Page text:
In today’s modern day and age, with the rise of unexpectedly innovative technology and treatments, physicians are expected to live up to the golden rules of ethics. Reality shrouds itself behind this false perception: sexual abuse by physicians happens surprisingly often. While victims of abuse go years facing physical and emotional difficulties, most doctors end up unpunished, often continuing to engage in torturous human rights violations.
The human rights community does not pay attention to healthcare professionals complicity in torture, cruel and inhumane treatment, or even rape; it has generally focused oncases like the Nuremberg trials, or the participation of psychiatrists in the interrogations at the Guantanamo Bay detention facility. The cases of physicians abusing their patients-specifically women-despite being reported, are often ignored. Courts traditionally have shown deference to the medical “expertise” that is presented before them or have been reluctant to investigate claims of what truly is appropriate medical practice. Repeatedly, there is not enough evidence of the sexual abuse or rape, due to lack of witnesses or due to the disposal of medical tools or devices that could contain traces of genetic or scientific evidence for rape. International human rights bodies, such as the European Court of Human Rights, or the ICCPR, have had limited opportunities to address such cases on whether acts of sexual abuse by medical professionals constitute as torture, or cruel, inhuman, or degrading treatment (CIDT).
Because doctors save lives on the daily, American women, men, and children place great trust in their physicians, which is often violated by the doctor treating his/her patients inappropriately. Not only does this violate rights of the patient, but also ethical and moral codes in medicine. Medical ethics, the system of moral principles for judgements and practice of clinical medicine and research, is based on a set of values that include respect for autonomy, nonmaleficence, beneficence, and justice. The four main values are abstract, vague ideas that can be argued to include, or not include rape, sexual harassment, and torture. Though the World Medical Association, at a global level, has encouraged doctors to respect their commitment as physicians to humanity and resist pressure to act against the principles of ethics that they should abide to on a regular basis at their clinics, a large number of doctors continue to engage inactions that violate ethical and moral medical principles. In an investigation conducted by Atlanta Journal-Constitution (AJC), over 100,000 medical disciplinary records from 1999 to2016 were analyzed, and it was found that over 3,100 doctors across the United States ofAmerica had been found guilty of sexual misconduct; they had abused patients, harassed employees, and participated in the viewing and filming of child pornogrophy. The most egregious finding of all was that half of these said physicians still have medical licenses, and sometimes walked away with the lightest of punishments, for the most horrific of crimes against patients.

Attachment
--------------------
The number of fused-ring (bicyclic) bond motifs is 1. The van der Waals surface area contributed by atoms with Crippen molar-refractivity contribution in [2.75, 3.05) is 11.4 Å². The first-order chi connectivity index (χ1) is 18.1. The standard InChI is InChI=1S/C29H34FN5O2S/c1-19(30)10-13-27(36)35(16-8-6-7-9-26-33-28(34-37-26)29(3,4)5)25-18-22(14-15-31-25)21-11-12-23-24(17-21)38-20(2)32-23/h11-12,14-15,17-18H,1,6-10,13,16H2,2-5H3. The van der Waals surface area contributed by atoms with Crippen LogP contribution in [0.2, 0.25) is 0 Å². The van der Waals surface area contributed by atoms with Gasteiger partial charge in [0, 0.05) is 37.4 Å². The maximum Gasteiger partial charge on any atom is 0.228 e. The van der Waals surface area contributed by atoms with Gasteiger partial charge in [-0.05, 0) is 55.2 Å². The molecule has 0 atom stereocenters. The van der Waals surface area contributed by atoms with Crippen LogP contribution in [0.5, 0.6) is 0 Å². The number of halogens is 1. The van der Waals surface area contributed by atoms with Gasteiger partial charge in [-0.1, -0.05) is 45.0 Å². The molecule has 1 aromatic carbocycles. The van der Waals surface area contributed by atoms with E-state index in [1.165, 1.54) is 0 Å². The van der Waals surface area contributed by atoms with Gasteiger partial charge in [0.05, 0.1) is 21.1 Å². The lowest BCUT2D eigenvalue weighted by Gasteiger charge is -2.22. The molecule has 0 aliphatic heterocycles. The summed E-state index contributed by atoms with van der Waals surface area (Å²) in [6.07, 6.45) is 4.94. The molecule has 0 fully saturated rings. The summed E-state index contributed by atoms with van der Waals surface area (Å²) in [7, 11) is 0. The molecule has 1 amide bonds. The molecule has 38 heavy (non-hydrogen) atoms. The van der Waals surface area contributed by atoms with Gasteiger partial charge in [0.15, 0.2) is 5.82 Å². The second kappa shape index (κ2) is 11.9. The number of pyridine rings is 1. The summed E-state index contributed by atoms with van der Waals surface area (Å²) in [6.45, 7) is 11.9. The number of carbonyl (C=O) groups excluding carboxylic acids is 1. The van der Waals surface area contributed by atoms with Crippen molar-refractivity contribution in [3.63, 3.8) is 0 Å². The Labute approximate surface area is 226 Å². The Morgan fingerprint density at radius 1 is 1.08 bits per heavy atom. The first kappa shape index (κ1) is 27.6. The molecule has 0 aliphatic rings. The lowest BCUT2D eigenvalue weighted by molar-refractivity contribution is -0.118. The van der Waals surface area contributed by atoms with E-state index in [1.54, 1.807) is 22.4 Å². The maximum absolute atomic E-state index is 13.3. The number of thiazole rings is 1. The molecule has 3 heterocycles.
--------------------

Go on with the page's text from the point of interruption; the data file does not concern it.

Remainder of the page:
In a survey of 500 women, conducted by the Women's Health and anti-sexual violence group RAINN (the Rape, Abuse, and Incest National Network), 27 percent said that they had been violated by a doctor, reporting experiences of lewd comments, mastrubation, and even rape. Some patients were sedated while they were sexually abused, while others were going for a general exam or checkup. The aftermath of sexual abuse for victims is equally horrifying; for years after, women who are sexually abused may have difficulties confronting the realities of the horrific actions they endured at the hands of one of the most trusted professionals, their doctors. Sexual violence is proven to lead to depression, sleep disorders, and involvement with drugs and alcohol. One in three women who are raped contemplate suicide, according to the RAINN survey; 13% of women who are raped attempt to end their lives. Shockingly, 25% of women who survive sexual abuse by their physicians continue to see them, for various medical and economic reasons. Most sexual abuse survivors often don’t report the attacks by doctors to authorities, or even to close friends and loved ones, due to extreme amounts of embarrassment and shame. Along with this, women abused by their physicians often end up distrusting any professional in the field, or fear entering healthcare facilities. This can lead to ramifications suchas a lack of necessary treatment for serious conditions, or missing out on counseling and other advisory practices.
Overall, the actions of physicians that constitute CIDT, rape, sexual abuse, or harassment must be recognized, condemned and combated; only by raising awareness for these abuses and expanding rights of patients, will these torturous physicians and abstract ethics codes be effectively addressed so that patients can report harassment by physicians without feeling shameful for the situation in which they have so unfairly been placed. Perhaps then, the hippocratic oath can truly be realized.